Some of the peddlers rented spaces along Balbo Avenue and were stationary.  These were choice areas, reserved for the members of the Federal Hill Pushcart Peddlers Association.  Dues were $5 a month.

I remember other interesting people who came to our street.


v     The one-armed man with his megaphone.  If you threw him a coin, he would sing under your window until he heard another coin drop from a different window.

v     The legless man on his little wheeled platform.  He pushed himself around the neighborhood.  People were always generous.

v     The “raggie” or ragman with his horse and team paid pennies for the rags, bottles, brass, copper and lead we collected from the near-by dumps.  John the Ragman sent two sons to medical school.  [One dump we called the Mellucci dump, I don't know why.]

v     The lupini man came pushing his cart, selling a cone shaped from newspaper filled with lupini for a few pennies.  Rumor had it he urinated in the lupini jars.  This rumor came about when he was seen at times relieving himself under the cart.  He always did a brisk business.

v     The knife and scissors sharpener with the grinding stone wheel he powered with his foot.

v     A favorite was the waffle man truck, with hot waffles on the grill.  We lined up for this treat.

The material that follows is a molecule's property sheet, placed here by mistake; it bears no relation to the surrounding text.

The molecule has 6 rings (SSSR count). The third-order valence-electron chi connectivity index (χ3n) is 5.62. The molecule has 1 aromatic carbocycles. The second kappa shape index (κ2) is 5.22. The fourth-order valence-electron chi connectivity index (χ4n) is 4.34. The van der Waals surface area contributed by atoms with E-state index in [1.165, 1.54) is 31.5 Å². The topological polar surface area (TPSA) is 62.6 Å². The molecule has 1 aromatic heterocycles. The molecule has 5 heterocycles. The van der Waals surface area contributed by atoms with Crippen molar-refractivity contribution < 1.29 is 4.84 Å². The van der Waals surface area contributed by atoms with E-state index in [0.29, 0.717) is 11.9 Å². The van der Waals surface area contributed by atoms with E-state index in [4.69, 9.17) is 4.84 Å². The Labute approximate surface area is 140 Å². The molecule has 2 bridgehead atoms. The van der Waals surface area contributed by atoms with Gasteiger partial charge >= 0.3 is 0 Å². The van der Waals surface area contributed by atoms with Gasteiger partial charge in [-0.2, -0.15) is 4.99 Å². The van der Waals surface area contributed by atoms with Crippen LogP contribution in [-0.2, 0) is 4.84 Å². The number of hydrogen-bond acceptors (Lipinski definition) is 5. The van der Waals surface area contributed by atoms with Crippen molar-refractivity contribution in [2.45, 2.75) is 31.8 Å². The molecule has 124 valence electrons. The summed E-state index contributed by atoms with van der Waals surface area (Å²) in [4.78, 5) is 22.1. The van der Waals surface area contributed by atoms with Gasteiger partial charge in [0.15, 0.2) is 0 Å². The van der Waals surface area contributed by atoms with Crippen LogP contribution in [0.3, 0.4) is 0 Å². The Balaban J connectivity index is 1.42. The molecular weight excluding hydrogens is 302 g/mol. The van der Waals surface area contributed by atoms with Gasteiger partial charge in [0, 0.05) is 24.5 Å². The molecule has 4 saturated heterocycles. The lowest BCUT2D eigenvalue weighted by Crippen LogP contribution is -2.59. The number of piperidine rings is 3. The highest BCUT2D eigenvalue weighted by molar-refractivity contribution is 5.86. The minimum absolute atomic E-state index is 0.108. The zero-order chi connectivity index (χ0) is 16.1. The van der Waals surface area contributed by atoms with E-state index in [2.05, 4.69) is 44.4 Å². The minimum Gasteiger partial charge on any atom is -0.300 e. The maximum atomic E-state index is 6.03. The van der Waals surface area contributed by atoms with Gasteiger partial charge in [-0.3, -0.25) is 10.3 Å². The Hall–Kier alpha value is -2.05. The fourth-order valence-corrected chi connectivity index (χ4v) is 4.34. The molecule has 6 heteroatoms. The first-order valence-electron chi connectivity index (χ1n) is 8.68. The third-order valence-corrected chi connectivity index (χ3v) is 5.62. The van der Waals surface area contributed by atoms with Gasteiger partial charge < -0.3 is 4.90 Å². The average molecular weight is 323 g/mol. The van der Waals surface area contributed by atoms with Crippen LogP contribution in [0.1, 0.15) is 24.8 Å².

v     The umbrella repairman with repair kit slung over his shoulder.  He would yell “umbrellaro.”

v     The live chicken vender with his scale hanging from his truck would pull a chicken out of one of the several cages using a wire hook, tie a loop using twine around the legs, hang it on the scale, place the chicken in a paper bag, make a hole at one of the corners so the chicken’s neck could stick out.  He charged by the pound, $1.25 was the average price.  You took the chicken home to be kept alive until a few hours before cooking time, when it was killed.  I remember holding the chicken’s legs while my mother used a scissors to slit the throat.  It was bled put into hot water for a short time, then plucked and gutted.  All parts were used.

v     I remember some of the milkmen used inflated tires on their horse drawn wagons.

v     Our neighbors, the Mattera’s, had a horse-drawn ice cream wagon.  The young daughters, Fannie and Yolanda, could be seen grooming the horses and cleaning the team when the father returned in the evening, and in the morning before he left.

Holy Ghost Church, Providence exteriorSome of the stores and shops that stand out in my mind as one walked down Atwells Avenue from Piedmont Street, toward the Holy Ghost Church:

v Giordano
’s Macaroni Store at the corner (macaroni was not packaged then).

v     The little fish store.

v     v Giagniazzare’s small vegetable store and his always smartly dressed wife.

v     v Jack’s Meat Market across the street.


The shoemaker with a mouthful of tacks.  I always wondered how he managed not to swallow them, watching his hands go from his mouth, place a tack on the heel of the shoe, hammer it in, repeating this motion with great speed.

v     Next came an alleyway that led to the “brick yard” where Mr. Sciolto's monument works was located-the source of constant noise and dust from the chipping and drilling of the huge granite blocks he turned into beautiful cemetery monuments.  The gray dust from the yard settled everywhere in the neighborhood.  On hot summer days, Mr. Sciolto received lots of “blessings.”  Windows had to be kept shut to keep out the dust.